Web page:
More portfolio diversification. One of the main reasons to hold bonds in a balanced portfolio is that they can provide safety net when stocks plummet. During a market crash, interest rates typically fall, pushing up the price of bonds funds and offsetting some of the losses. When stocks around the world plummeted in 2011, for example, short-term bonds rose more than 4.5%, cushioning the blow. GICs, meanwhile, would have seen no price appreciation.
Longer maturities. Only GICs with a maturity of five years or less are eligible for CDIC insurance. Bonds are available with longer terms, which increases risk but may also deliver higher returns and more diversification in a balanced portfolio. A broad-based bond fund—such as the Vanguard Canadian Aggregate Bond (VAB)—has an average term of 10 or 11 years, which means it will rise and fall more dramatically than bonds with maturities of five years or less. In 2014, for example, broad-market bond funds returned more than 8% as interest rates fell.
‘More portfolio diversification’ is really just ‘Liquidity’ and ‘Longer Maturities’ in disguise, right? As you point out, your GICs do in fact rise in value when interest rates fall, so the effect on your overall portfolio is the same, except that 1) you can’t immediately sell them, and 2) their duration will only be a few years, so the change won’t be large. Still, a GIC ladder plus a bit of a 5 year bond fund like CLF should perform the same from a diversification perspective as the bond fund alone.
@Nathan: I suppose that’s one way of looking at it. But when I say a GIC rises in value when rates fall, that’s only a theoretical concept. The actual value of the GIC in your brokerage account does not change. So if you were measuring your portfolio’s rate of return year by year, there is definitely a difference between holding a GIC and a five-year laddered bond fund.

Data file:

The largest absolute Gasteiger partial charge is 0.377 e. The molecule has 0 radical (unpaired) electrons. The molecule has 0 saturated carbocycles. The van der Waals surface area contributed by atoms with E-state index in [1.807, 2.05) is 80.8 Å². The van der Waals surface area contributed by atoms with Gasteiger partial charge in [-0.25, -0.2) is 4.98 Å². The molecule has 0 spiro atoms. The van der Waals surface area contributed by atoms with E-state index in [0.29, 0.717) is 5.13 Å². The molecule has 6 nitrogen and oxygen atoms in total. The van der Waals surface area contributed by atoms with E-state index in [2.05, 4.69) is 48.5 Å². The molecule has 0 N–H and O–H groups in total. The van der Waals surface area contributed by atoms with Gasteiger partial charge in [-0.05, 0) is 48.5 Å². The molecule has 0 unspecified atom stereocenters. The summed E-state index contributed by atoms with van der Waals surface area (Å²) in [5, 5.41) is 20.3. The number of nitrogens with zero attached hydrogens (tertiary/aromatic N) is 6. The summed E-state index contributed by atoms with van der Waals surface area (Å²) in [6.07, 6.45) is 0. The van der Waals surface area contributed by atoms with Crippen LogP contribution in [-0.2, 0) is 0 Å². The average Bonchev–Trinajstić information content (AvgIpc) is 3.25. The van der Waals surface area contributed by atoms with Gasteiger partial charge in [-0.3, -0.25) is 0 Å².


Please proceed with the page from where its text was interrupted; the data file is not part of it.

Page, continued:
Thanks for the article, Dan. By the way, I’m curious about the movements of Canadian bond yields over the last few weeks. It seems they have been moving in lock-step with US Fed bond yields. So when the Fed hikes rates (and assuming the BOC does not, or even cuts rates further), will Canadian bond prices take a hit in response to the Fed? I would think that there should be no relationship between the two. I have a sizable allocation to medium-term Canadian bonds in the belief that a BOC rate hike is far, far away – is my strategy mistaken?
@AR: Rates in Canada and the US should not be expected to move in lockstep over any meaningful period, but US rates will have an influence in Canada. In any case, probably best not to position your bond holdings based on what you think either central bank will do: it’s just guessing.
My savings account at one of the Canadian majors pays 0.85%. To exceed that return even marginally I would have to use one of their GICs with a term greater than two years. Under what set of circumstances would I chose to lock my money into something that offers no meaningful advantage over my current account?
@Jerry: It might make sense to buy a two-year GIC paying about the same as a savings account if you believed that interest rates were going to fall. But if you have no view on the market, I would agree with you. However, it is quite easy to find two-year GICs that pay significantly more than a savings account (1.5% or more).